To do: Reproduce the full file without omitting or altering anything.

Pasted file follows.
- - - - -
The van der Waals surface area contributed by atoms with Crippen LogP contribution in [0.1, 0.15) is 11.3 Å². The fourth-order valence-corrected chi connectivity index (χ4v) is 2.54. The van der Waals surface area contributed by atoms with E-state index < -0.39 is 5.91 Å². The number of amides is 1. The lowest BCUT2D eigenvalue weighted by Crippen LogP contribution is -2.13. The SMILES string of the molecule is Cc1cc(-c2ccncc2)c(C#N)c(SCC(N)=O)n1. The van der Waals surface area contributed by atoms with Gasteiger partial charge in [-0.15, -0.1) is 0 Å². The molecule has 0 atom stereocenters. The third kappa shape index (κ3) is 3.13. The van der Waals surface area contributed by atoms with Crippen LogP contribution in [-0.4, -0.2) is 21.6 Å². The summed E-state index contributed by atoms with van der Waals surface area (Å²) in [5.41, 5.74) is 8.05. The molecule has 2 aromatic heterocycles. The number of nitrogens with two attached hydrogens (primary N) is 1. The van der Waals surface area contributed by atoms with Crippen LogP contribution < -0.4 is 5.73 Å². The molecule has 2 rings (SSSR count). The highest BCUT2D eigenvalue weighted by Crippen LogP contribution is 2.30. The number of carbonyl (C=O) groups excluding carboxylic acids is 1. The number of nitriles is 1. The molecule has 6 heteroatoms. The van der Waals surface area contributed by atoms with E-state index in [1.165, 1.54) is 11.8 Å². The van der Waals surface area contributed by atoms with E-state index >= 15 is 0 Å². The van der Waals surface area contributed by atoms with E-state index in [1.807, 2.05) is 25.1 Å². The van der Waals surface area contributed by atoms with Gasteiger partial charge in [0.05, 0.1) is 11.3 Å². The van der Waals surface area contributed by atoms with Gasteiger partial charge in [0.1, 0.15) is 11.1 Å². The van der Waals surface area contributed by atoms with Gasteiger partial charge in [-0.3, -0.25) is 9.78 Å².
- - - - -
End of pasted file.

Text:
The van der Waals surface area contributed by atoms with Crippen LogP contribution in [0.1, 0.15) is 11.3 Å². The fourth-order valence-corrected chi connectivity index (χ4v) is 2.54. The van der Waals surface area contributed by atoms with E-state index < -0.39 is 5.91 Å². The number of amides is 1. The lowest BCUT2D eigenvalue weighted by Crippen LogP contribution is -2.13. The SMILES string of the molecule is Cc1cc(-c2ccncc2)c(C#N)c(SCC(N)=O)n1. The van der Waals surface area contributed by atoms with Gasteiger partial charge in [-0.15, -0.1) is 0 Å². The molecule has 0 atom stereocenters. The third kappa shape index (κ3) is 3.13. The van der Waals surface area contributed by atoms with Crippen LogP contribution in [-0.4, -0.2) is 21.6 Å². The summed E-state index contributed by atoms with van der Waals surface area (Å²) in [5.41, 5.74) is 8.05. The molecule has 2 aromatic heterocycles. The number of nitrogens with two attached hydrogens (primary N) is 1. The van der Waals surface area contributed by atoms with Crippen LogP contribution < -0.4 is 5.73 Å². The molecule has 2 rings (SSSR count). The highest BCUT2D eigenvalue weighted by Crippen LogP contribution is 2.30. The number of carbonyl (C=O) groups excluding carboxylic acids is 1. The number of nitriles is 1. The molecule has 6 heteroatoms. The van der Waals surface area contributed by atoms with E-state index in [1.165, 1.54) is 11.8 Å². The van der Waals surface area contributed by atoms with E-state index >= 15 is 0 Å². The van der Waals surface area contributed by atoms with E-state index in [1.807, 2.05) is 25.1 Å². The van der Waals surface area contributed by atoms with Gasteiger partial charge in [0.05, 0.1) is 11.3 Å². The van der Waals surface area contributed by atoms with Gasteiger partial charge in [0.1, 0.15) is 11.1 Å². The van der Waals surface area contributed by atoms with Gasteiger partial charge in [-0.3, -0.25) is 9.78 Å².